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The Common Good

Spread the word of the good deed before it’s too late

By Robert B. Reich
13-minute read
Audio available
The Common Good by Robert B. Reich

The Common Good (2018) is a call for Americans to try and work toward the collective good once again, rather than continue along the path of “whatever-it-takes-to-win,” which has been the overriding mentality for the last few decades. The author outlines the importance of the common good and how we should go about restoring it.

  • Americans who are concerned about the current political environment
  • People who feel that Western capitalism is losing its moral compass
  • Those interested in American cultural and social history

Robert Reich teaches public policy at the University of California, Berkeley. He’s written over a dozen books, including the best seller Saving Capitalism. During Bill Clinton’s presidency, he served as Secretary of Labor.

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The Common Good

By Robert B. Reich
  • Read in 13 minutes
  • Audio & text available
  • Contains 8 key ideas
The Common Good by Robert B. Reich
Synopsis

The Common Good (2018) is a call for Americans to try and work toward the collective good once again, rather than continue along the path of “whatever-it-takes-to-win,” which has been the overriding mentality for the last few decades. The author outlines the importance of the common good and how we should go about restoring it.

Key idea 1 of 8

The common good sums up the ideals and values society needs in order to function.

On any given day in America, thousands of nurses, doctors, social workers and teachers do what they must to save lives, assist people and spread knowledge. And, to maintain the safety of the community and of the nation, there are thousands of police officers, firefighters and people in the armed forces.

What these people have in common is that they’re all contributing to the common good of society.

The common good is comprised of the values, ideals and norms shared by a society. It is what citizens expect of one another and what connects them to one another. In other words, it’s the unwritten laws of morality that we choose to live by and the ideals we hold as one community.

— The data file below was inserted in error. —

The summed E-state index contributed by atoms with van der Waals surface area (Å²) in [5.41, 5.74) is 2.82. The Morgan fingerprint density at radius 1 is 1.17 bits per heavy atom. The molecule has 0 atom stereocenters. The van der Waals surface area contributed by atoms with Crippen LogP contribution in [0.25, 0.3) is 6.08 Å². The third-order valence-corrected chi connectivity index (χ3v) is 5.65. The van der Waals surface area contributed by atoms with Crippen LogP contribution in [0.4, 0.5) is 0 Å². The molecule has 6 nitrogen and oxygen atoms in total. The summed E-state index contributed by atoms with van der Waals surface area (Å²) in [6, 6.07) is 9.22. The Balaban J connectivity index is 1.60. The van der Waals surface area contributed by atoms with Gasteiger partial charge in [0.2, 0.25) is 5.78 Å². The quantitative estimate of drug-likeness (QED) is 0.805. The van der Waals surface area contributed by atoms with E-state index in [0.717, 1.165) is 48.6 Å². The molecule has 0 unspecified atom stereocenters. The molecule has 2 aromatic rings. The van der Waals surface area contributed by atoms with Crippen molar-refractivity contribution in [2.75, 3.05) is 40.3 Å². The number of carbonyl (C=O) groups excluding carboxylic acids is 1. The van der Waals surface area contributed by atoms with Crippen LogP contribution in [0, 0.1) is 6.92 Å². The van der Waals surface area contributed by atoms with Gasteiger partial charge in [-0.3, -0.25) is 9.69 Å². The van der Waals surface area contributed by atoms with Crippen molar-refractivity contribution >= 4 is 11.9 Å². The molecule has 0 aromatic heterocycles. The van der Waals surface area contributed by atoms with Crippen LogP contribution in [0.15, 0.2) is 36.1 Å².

Explicitly, it consists of ideals like freedom, fairness, equality in the court of law, equal opportunity, respect for others and their opinions, a sense of community and trust in public institutions, such as universities and courts.

This notion of a virtuous society has its roots in the Bible and the Enlightenment.

Indeed, James Madison, the founding father and fourth US president, took direct inspiration from the philosophers of the French Enlightenment when he wrote in Federalist No. 45 that “the public good and real welfare of the great body of the people, is the supreme object to be pursued.”

The Bible also shaped the idea of the common good. America was once a country made up of many religious communities, whose devotees were pious, charitable and dedicated to the good of society.

The common good – a set of social values and ideals – took shape, in part, as a result of this dedication.

If the notion of the common good didn’t exist, we’d probably think that the police, judges, legislators and regulators were benefiting from the laws they were enforcing. And if that were the case, there would be no fairness or justice, leaving everyone to look out for themselves in a jungle where only the strongest, smartest or richest would survive.

Though a chaotic, corrupt society doesn’t sound ideal, there are some who disagree with the notion of the common good. We’ll explore their views in the next blink.

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